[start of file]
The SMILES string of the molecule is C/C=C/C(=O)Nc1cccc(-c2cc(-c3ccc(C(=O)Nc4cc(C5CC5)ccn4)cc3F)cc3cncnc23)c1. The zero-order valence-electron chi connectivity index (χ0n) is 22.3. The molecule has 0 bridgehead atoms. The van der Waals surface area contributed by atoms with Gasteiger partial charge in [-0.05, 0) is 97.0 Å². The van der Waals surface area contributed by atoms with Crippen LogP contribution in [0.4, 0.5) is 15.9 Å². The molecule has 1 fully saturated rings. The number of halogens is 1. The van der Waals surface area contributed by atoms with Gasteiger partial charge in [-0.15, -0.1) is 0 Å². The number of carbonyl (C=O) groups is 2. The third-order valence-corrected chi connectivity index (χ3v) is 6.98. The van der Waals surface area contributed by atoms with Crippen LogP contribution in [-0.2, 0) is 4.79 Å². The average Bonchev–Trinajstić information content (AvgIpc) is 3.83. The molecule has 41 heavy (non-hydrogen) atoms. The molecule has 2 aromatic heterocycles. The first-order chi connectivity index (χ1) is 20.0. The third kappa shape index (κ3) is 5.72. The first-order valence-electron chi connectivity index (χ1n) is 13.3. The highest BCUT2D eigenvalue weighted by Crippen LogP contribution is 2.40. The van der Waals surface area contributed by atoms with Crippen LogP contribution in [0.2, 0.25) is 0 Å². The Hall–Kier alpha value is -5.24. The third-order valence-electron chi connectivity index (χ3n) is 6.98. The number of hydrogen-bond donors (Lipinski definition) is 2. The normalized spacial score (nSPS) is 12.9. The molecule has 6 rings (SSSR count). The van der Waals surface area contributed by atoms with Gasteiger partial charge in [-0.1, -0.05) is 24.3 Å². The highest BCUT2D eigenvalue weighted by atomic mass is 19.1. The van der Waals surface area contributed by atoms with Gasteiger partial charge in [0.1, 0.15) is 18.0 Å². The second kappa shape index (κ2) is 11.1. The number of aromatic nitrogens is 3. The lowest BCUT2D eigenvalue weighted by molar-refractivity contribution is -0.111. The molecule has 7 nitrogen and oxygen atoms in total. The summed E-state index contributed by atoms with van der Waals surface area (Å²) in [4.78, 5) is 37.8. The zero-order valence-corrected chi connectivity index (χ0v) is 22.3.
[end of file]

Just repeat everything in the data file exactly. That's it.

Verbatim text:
The SMILES string of the molecule is C/C=C/C(=O)Nc1cccc(-c2cc(-c3ccc(C(=O)Nc4cc(C5CC5)ccn4)cc3F)cc3cncnc23)c1. The zero-order valence-electron chi connectivity index (χ0n) is 22.3. The molecule has 0 bridgehead atoms. The van der Waals surface area contributed by atoms with Gasteiger partial charge in [-0.05, 0) is 97.0 Å². The van der Waals surface area contributed by atoms with Crippen LogP contribution in [0.4, 0.5) is 15.9 Å². The molecule has 1 fully saturated rings. The number of halogens is 1. The van der Waals surface area contributed by atoms with Gasteiger partial charge in [-0.15, -0.1) is 0 Å². The number of carbonyl (C=O) groups is 2. The third-order valence-corrected chi connectivity index (χ3v) is 6.98. The van der Waals surface area contributed by atoms with Crippen LogP contribution in [-0.2, 0) is 4.79 Å². The average Bonchev–Trinajstić information content (AvgIpc) is 3.83. The molecule has 41 heavy (non-hydrogen) atoms. The molecule has 2 aromatic heterocycles. The first-order chi connectivity index (χ1) is 20.0. The third kappa shape index (κ3) is 5.72. The first-order valence-electron chi connectivity index (χ1n) is 13.3. The highest BCUT2D eigenvalue weighted by Crippen LogP contribution is 2.40. The van der Waals surface area contributed by atoms with Crippen LogP contribution in [0.2, 0.25) is 0 Å². The Hall–Kier alpha value is -5.24. The third-order valence-electron chi connectivity index (χ3n) is 6.98. The number of hydrogen-bond donors (Lipinski definition) is 2. The normalized spacial score (nSPS) is 12.9. The molecule has 6 rings (SSSR count). The van der Waals surface area contributed by atoms with Gasteiger partial charge in [-0.1, -0.05) is 24.3 Å². The highest BCUT2D eigenvalue weighted by atomic mass is 19.1. The van der Waals surface area contributed by atoms with Gasteiger partial charge in [0.1, 0.15) is 18.0 Å². The second kappa shape index (κ2) is 11.1. The number of aromatic nitrogens is 3. The lowest BCUT2D eigenvalue weighted by molar-refractivity contribution is -0.111. The molecule has 7 nitrogen and oxygen atoms in total. The summed E-state index contributed by atoms with van der Waals surface area (Å²) in [4.78, 5) is 37.8. The zero-order valence-corrected chi connectivity index (χ0v) is 22.3.